As far as what you do it about it, you use an antialiasing filter. An antialiasing filter is basically just a low-pass filter, that limits the frequency you sample to something below the "Nyquist limit" for the sampling you're doing. In the case of a digital camera, that's a few sheets of glass almost directly in front of the sensor, that blur the image ever so slightly. The intent is to ensure that the finest dot of light projected on the sensor will cover at one complete red/green/blue sensor group.
As you can probably guess, this is a bit of a balancing game. If you blur the image too much, customers will be unhappy because the images aren't "sharp". If you blur it too little, they'll be unhappy because of aliasing artifacts. In most cases, you can get aliasing artifacts in extreme cases (e.g., the camera I used to take the picture above has an AA filter), and of course people still wish the pictures were sharper.
In a few cases (e.g., Nikon D800 vs. D800E) they've simply let the customer pick their poison, so to speak. To an extent, you get the same choice between typical DLSRs (most have AA filters) and medium format cameras (most don't).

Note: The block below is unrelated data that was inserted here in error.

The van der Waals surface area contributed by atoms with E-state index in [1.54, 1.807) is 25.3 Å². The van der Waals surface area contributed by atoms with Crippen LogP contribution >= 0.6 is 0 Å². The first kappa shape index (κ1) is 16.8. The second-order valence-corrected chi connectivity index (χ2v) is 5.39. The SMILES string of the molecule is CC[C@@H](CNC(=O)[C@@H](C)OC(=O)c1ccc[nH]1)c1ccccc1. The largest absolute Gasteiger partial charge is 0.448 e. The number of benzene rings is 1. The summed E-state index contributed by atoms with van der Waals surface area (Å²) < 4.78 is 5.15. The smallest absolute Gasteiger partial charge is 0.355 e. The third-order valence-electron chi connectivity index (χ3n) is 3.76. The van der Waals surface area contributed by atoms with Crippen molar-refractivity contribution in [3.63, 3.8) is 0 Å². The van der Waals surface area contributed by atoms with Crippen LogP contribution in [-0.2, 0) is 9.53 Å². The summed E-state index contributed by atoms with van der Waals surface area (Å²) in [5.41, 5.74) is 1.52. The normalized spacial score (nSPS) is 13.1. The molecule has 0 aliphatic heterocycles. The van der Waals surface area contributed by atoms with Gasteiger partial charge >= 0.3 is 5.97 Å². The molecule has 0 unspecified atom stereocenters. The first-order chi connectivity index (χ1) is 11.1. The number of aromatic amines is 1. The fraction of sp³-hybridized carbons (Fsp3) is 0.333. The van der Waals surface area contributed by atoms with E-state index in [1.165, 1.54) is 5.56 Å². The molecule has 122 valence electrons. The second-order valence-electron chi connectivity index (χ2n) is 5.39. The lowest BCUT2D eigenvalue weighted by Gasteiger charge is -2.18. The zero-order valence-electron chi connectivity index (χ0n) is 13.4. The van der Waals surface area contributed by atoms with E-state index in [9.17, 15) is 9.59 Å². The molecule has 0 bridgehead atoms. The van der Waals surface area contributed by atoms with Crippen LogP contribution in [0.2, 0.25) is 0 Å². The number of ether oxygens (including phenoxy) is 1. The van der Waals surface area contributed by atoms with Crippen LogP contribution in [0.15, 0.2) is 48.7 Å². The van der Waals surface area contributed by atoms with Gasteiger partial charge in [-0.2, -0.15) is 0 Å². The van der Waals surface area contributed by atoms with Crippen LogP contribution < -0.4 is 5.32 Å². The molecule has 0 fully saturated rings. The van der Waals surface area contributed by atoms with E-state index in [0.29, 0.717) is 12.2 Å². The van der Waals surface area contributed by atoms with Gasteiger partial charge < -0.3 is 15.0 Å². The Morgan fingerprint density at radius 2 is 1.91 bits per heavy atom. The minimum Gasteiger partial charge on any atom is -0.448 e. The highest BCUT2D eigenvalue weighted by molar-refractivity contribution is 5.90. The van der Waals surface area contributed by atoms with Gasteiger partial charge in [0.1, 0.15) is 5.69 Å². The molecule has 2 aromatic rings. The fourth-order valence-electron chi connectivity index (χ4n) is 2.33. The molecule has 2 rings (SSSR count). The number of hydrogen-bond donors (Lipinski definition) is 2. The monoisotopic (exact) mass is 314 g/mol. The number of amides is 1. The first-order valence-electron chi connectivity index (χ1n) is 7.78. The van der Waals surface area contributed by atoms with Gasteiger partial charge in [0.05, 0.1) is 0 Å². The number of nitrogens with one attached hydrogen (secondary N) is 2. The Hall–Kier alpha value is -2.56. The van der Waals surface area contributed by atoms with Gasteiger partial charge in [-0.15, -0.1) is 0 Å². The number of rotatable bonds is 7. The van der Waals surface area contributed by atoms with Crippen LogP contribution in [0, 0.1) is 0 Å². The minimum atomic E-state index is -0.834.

I should add that without an AA filter, aliasing can lead to "false detail" -- what looks like extremely fine detail in the image, but is really just a sampling artifact. This can give a result that looks impressively sharp -- but some of that detail has almost no basis in reality at all.
In almost every practical sensor, parts of each pixel or pixel cluster will be more sensitive to light than other parts. If an image which is focused on the sensor has a dense pattern of light and dark areas whose spacing is close to that of the pixels or clusters, the perceived brightness of that image may be affected by whether the light parts of the pattern fall on the regions of the sensor which are more sensitive, or those which are less sensitive. In some cases, depending upon the sensor design, the perceived color of the image may also be affected.